-- Did not qualified being 7.445 behind pole sitter

... and that's it !!! (I will try to get a picture of it)

or

Amon / Ford

Firs race Spain 1974
-- Qualified 23rd (of 25) at 3.35 seconds behind pole sitter
-- Completed 22 (of 84) laps, retiring due to "Brakes"
-- His fastest lap was 10.17 seconds slower than the fastest lap
Second race Monaco 1974
-- Qualified 20rd (of 27) at 3.5 seconds behind pole sitter
-- Completed 0, did not started
Third race Germany 1974
-- First car did not qualified being 45.4 behind pole sitter
-- Second car did not qualified being 1:25.4 behind pole sitter
Fourth race Italy 1974
-- Did not qualified being 5.05 seconds behind pole sitter


#33 Barry Boor

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Posted 24 February 2001 - 08:09

Keir, they are entirely home made. Well, not entirely because I have to purchase wheels and tyres, etc but the chassis and bodies and all the painting I do 'in house'. Have a look at www.bboor.freeserve.co.uk

As for calling the Amon a bad car, believe me I'm sure anyone who qualified only 3.5 seconds behind the pole-sitter at any Grand Prix in the seventies could not have been in a bad car! Granted the Amon had its flaws, but the biggest one was lack of £££££££'s.





#34 Roger Clark

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Posted 24 February 2001 - 09:41

THere was only one Amon car at theNurburgring in 1974, and I think, only one ever. Chris Amon and Larry Perkins both drove it.

#35 Rob

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Posted 24 February 2001 - 12:32

Originally posted by Graham Clayton


LB,
That was the 1959 US GP at Sebring. Ward drove
a 1750cc Kurtis speedway midget.
That was an example of a good car for one type
of racing being used for something it was not designed
for. However, there are GP cars that were designed
specifically for GP racing that were terrible.


Here's the picture

Posted Image

#36 Roger Clark

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Posted 24 February 2001 - 13:26

Ward had some grounds for optimism before Sebring. Earlier in the year he had won a formula Libre event at Lime rock against a field which includedChuck Daigh (250F) Pedro Rodriguez (300S Maserati) John fitch and Lance Reventlow (F2 Coopers). not quite Grand Pris quality, but the midget won from pole position.

#37 David McKinney

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Posted 24 February 2001 - 13:52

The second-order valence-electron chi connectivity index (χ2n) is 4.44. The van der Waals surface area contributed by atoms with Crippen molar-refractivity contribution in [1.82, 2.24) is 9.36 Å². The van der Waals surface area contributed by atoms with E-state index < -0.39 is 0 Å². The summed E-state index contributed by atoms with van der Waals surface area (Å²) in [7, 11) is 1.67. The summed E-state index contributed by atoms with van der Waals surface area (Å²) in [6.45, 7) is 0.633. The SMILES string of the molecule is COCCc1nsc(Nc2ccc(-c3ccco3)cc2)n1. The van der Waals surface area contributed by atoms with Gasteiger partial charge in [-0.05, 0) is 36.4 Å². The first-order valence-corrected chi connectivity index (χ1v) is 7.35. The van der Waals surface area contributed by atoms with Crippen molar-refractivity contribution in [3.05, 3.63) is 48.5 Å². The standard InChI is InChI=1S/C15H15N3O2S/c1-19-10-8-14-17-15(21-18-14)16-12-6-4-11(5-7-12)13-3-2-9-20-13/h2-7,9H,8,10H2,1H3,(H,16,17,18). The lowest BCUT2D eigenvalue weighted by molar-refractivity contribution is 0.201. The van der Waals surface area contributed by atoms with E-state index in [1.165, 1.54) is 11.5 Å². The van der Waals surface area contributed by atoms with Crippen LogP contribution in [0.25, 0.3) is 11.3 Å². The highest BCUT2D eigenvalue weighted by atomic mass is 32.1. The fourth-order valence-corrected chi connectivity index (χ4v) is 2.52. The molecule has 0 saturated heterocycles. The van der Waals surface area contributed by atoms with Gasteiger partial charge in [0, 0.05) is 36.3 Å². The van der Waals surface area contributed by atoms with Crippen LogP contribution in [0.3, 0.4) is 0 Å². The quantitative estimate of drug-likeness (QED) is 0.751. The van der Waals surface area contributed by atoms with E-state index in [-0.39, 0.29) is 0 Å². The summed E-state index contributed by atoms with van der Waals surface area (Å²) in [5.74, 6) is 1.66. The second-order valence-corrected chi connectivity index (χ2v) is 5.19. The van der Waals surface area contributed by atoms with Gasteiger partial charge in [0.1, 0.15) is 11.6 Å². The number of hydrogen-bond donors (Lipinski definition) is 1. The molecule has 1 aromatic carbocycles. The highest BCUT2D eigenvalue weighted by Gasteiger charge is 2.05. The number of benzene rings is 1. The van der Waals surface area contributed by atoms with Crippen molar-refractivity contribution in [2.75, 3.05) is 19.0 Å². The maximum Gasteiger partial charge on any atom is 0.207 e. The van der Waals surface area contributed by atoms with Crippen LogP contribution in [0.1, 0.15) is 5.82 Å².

John Fitch's Lime Rock Cooper was a Monaco sports
But that doesn't change anything


#38 Roger Clark

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Posted 24 February 2001 - 22:01

I was going to suggest that all posters to this thread read Barry Boor's story of the Connew car. Apart from being a good read, it shows what dedication, effort and humour is required to build and run even an unsuccessful Grand Prix car.

Unfortunately, it seems to have disappeared and the URL points you to an advertising site which brings forth an uncontrolled stream of unwelcome adverts (a bit like modern F1) What's happened, Barry?


#39 Barry Boor

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Posted 24 February 2001 - 22:40

If you are going to the story via my website, it took you to Franco Varani's Motor Racing Retro site. Unfortunately, Crosswinds have lost a lot of Franco's stuff. I suspect that is the problem.

The story can be read, as far as I know, on the F1 Test Site, which I seem to have lost the URL for. I'll check it up.

Obviously, Roger, I need to insert my story onto my own site. That would simplify matters, wouldn't it?

I wondered if anyone would attach the 'worst grand prix car' tag to the Connew eventually. I cannot argue with anyone who puts us in that bracket.

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#40 Megatron

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Posted 25 February 2001 - 12:04

The Life was actually a devolpement of the 1989 car that NEVER turned a lap at all.

The car was basically built to "highlight" the W12 engine. The theory was that teams would see the engine as a good deal and possibly go for it as a customer engine instead of a Cosworth or Judd.